Extraction of the Mandibular Second Molar

What is a mandibular molar?

The human dentition is divided into groups – the incisors (your front teeth), the canines, the premolars, and the molars. There are (in most cases) three molars in each quadrant of the human mouth. The third molars are the farthest back, and are more commonly referred to as ‘wisdom’ teeth. The second molars follow, then the first molars, and so on.

Unlike the three-rooted maxillary molars, mandibular molars usually have two roots. The roots of the second molar are more convergent than that of the first molar, meaning they come together more.

Out of all of the molars, the mandibular second molar is the most symmetrical, forming a pattern that resembles the shape of a cross on its occlusal surface (the top of the tooth). The mandibular second molar has four cusps.

How do we extract a mandibular second molar?

Extracting the mandibular second molar can be achieved with No. 17 forceps. These forceps are equipped with extensions on the beaks that can fit in-between the tooth roots. It is essential that apical (downward towards the root) pressure is applied in order to insure that the tips of the beaks are as low as possible.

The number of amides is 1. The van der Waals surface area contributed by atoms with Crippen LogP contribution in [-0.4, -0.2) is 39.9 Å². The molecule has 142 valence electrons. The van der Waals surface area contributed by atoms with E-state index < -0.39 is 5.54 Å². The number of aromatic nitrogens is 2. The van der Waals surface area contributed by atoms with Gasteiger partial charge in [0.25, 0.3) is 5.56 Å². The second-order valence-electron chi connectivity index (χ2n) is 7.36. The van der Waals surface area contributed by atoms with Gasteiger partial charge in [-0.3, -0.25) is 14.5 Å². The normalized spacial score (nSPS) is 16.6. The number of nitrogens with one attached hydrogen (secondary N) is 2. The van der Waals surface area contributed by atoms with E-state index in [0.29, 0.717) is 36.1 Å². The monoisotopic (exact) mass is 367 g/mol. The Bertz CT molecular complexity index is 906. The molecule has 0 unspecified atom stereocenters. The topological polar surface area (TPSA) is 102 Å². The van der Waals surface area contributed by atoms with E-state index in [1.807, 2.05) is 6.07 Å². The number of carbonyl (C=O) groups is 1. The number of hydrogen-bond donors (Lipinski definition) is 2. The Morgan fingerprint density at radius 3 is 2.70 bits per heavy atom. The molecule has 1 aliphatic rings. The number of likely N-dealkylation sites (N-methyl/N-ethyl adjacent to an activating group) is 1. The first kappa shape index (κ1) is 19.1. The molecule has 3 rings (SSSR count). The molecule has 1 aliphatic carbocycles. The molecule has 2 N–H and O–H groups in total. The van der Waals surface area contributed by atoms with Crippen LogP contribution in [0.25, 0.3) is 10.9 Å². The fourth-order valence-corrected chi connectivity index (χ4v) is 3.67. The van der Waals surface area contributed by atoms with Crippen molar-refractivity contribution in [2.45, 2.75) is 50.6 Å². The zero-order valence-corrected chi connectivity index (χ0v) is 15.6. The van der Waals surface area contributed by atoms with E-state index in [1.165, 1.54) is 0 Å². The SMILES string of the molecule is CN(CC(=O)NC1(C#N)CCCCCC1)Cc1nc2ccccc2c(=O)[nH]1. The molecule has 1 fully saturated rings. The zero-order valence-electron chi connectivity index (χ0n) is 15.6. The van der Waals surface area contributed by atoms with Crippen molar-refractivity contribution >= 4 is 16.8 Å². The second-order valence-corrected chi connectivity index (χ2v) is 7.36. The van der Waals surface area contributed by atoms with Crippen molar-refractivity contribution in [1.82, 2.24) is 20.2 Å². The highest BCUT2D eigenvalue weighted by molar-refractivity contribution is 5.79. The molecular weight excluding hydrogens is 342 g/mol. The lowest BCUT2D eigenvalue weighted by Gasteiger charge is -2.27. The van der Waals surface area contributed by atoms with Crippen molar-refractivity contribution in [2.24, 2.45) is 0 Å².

The initial motion to remove a mandibular second molar should be buccolingual (towards the cheek and tongue). The tooth socket will expand, which is necessary in order to remove the tooth. There should be more pressure applied lingual than buccally. If the bifurcation of the root is readily available, then the cowhorn forceps (No. 23) can be utilized, as well.

(n.d.) Permanent Mandibular Second Molars. Dr. Charles Acoria. A.T. Still Missouri School of Dentistry and Oral Health.

Hupp, J. R., Ellis, E., & Tucker, M. R. (2019). Contemporary oral and maxillofacial surgery. St. Louis: Elsevier.

Canida, B., Moore, B., Cheatham, K., & Cheatham, M. (2016). B&B Dental: Modernized Ndbe Part 1 Board Prep (2.8 ed.). B&B Dental.

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